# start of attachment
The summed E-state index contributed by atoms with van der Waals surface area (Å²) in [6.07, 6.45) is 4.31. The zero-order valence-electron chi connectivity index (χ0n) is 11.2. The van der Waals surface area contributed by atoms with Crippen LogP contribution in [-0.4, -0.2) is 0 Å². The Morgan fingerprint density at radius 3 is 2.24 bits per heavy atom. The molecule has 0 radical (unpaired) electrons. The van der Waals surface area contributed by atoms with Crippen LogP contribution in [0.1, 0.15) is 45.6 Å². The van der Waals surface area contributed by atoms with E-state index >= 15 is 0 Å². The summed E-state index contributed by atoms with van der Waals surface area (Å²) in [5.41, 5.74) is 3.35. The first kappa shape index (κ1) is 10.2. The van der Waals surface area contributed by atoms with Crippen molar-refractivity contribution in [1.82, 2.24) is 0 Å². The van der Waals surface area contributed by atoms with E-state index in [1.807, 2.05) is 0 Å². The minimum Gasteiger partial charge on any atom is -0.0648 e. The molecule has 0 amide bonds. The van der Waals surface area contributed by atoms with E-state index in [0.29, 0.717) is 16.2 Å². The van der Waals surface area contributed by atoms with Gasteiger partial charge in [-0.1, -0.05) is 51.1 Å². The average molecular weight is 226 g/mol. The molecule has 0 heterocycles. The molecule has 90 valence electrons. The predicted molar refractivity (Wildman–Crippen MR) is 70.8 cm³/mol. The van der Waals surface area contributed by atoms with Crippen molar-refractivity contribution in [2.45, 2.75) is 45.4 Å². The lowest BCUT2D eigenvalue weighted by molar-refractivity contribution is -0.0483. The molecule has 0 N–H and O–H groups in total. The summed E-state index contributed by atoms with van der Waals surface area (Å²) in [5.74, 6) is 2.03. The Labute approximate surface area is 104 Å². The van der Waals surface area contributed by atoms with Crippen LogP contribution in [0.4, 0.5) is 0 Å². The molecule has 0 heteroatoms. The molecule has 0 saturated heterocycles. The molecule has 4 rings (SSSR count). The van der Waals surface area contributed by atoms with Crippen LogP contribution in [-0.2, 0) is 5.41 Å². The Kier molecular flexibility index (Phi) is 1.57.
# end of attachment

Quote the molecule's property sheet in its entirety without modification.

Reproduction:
The summed E-state index contributed by atoms with van der Waals surface area (Å²) in [6.07, 6.45) is 4.31. The zero-order valence-electron chi connectivity index (χ0n) is 11.2. The van der Waals surface area contributed by atoms with Crippen LogP contribution in [-0.4, -0.2) is 0 Å². The Morgan fingerprint density at radius 3 is 2.24 bits per heavy atom. The molecule has 0 radical (unpaired) electrons. The van der Waals surface area contributed by atoms with Crippen LogP contribution in [0.1, 0.15) is 45.6 Å². The van der Waals surface area contributed by atoms with E-state index >= 15 is 0 Å². The summed E-state index contributed by atoms with van der Waals surface area (Å²) in [5.41, 5.74) is 3.35. The first kappa shape index (κ1) is 10.2. The van der Waals surface area contributed by atoms with Crippen molar-refractivity contribution in [1.82, 2.24) is 0 Å². The van der Waals surface area contributed by atoms with E-state index in [1.807, 2.05) is 0 Å². The minimum Gasteiger partial charge on any atom is -0.0648 e. The molecule has 0 amide bonds. The van der Waals surface area contributed by atoms with E-state index in [0.29, 0.717) is 16.2 Å². The van der Waals surface area contributed by atoms with Gasteiger partial charge in [-0.1, -0.05) is 51.1 Å². The average molecular weight is 226 g/mol. The molecule has 0 heterocycles. The molecule has 90 valence electrons. The predicted molar refractivity (Wildman–Crippen MR) is 70.8 cm³/mol. The van der Waals surface area contributed by atoms with Crippen molar-refractivity contribution in [2.45, 2.75) is 45.4 Å². The lowest BCUT2D eigenvalue weighted by molar-refractivity contribution is -0.0483. The molecule has 0 N–H and O–H groups in total. The summed E-state index contributed by atoms with van der Waals surface area (Å²) in [5.74, 6) is 2.03. The Labute approximate surface area is 104 Å². The van der Waals surface area contributed by atoms with Crippen LogP contribution in [0.4, 0.5) is 0 Å². The molecule has 0 heteroatoms. The molecule has 0 saturated heterocycles. The molecule has 4 rings (SSSR count). The van der Waals surface area contributed by atoms with Crippen LogP contribution in [-0.2, 0) is 5.41 Å². The Kier molecular flexibility index (Phi) is 1.57.